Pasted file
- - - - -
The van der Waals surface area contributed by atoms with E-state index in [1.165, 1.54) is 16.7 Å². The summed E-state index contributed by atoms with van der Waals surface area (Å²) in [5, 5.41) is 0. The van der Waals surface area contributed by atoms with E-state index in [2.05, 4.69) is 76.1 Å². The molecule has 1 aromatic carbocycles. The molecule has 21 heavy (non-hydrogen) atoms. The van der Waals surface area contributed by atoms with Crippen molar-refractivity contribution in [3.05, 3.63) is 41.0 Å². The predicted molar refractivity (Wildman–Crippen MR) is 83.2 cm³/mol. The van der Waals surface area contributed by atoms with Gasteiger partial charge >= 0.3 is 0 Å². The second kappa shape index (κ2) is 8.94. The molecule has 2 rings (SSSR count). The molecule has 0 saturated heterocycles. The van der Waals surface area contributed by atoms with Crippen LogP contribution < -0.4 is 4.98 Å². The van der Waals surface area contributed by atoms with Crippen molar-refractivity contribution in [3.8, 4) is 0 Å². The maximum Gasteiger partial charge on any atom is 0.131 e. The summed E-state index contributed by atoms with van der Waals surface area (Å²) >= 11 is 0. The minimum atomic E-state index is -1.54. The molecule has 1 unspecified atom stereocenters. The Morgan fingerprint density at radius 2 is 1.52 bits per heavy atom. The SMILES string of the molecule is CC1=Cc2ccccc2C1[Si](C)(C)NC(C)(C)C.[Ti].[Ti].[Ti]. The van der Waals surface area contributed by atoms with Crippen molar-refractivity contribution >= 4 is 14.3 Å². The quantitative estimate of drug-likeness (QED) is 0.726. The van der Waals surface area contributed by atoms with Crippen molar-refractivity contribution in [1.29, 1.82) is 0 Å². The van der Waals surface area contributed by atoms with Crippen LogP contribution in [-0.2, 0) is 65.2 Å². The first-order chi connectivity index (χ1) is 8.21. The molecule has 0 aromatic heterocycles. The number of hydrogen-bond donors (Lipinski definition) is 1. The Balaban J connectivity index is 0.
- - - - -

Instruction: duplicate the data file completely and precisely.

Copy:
The van der Waals surface area contributed by atoms with E-state index in [1.165, 1.54) is 16.7 Å². The summed E-state index contributed by atoms with van der Waals surface area (Å²) in [5, 5.41) is 0. The van der Waals surface area contributed by atoms with E-state index in [2.05, 4.69) is 76.1 Å². The molecule has 1 aromatic carbocycles. The molecule has 21 heavy (non-hydrogen) atoms. The van der Waals surface area contributed by atoms with Crippen molar-refractivity contribution in [3.05, 3.63) is 41.0 Å². The predicted molar refractivity (Wildman–Crippen MR) is 83.2 cm³/mol. The van der Waals surface area contributed by atoms with Gasteiger partial charge >= 0.3 is 0 Å². The second kappa shape index (κ2) is 8.94. The molecule has 2 rings (SSSR count). The molecule has 0 saturated heterocycles. The van der Waals surface area contributed by atoms with Crippen LogP contribution < -0.4 is 4.98 Å². The van der Waals surface area contributed by atoms with Crippen molar-refractivity contribution in [3.8, 4) is 0 Å². The maximum Gasteiger partial charge on any atom is 0.131 e. The summed E-state index contributed by atoms with van der Waals surface area (Å²) >= 11 is 0. The minimum atomic E-state index is -1.54. The molecule has 1 unspecified atom stereocenters. The Morgan fingerprint density at radius 2 is 1.52 bits per heavy atom. The SMILES string of the molecule is CC1=Cc2ccccc2C1[Si](C)(C)NC(C)(C)C.[Ti].[Ti].[Ti]. The van der Waals surface area contributed by atoms with Crippen molar-refractivity contribution >= 4 is 14.3 Å². The quantitative estimate of drug-likeness (QED) is 0.726. The van der Waals surface area contributed by atoms with Crippen molar-refractivity contribution in [1.29, 1.82) is 0 Å². The van der Waals surface area contributed by atoms with Crippen LogP contribution in [-0.2, 0) is 65.2 Å². The first-order chi connectivity index (χ1) is 8.21. The molecule has 0 aromatic heterocycles. The number of hydrogen-bond donors (Lipinski definition) is 1. The Balaban J connectivity index is 0.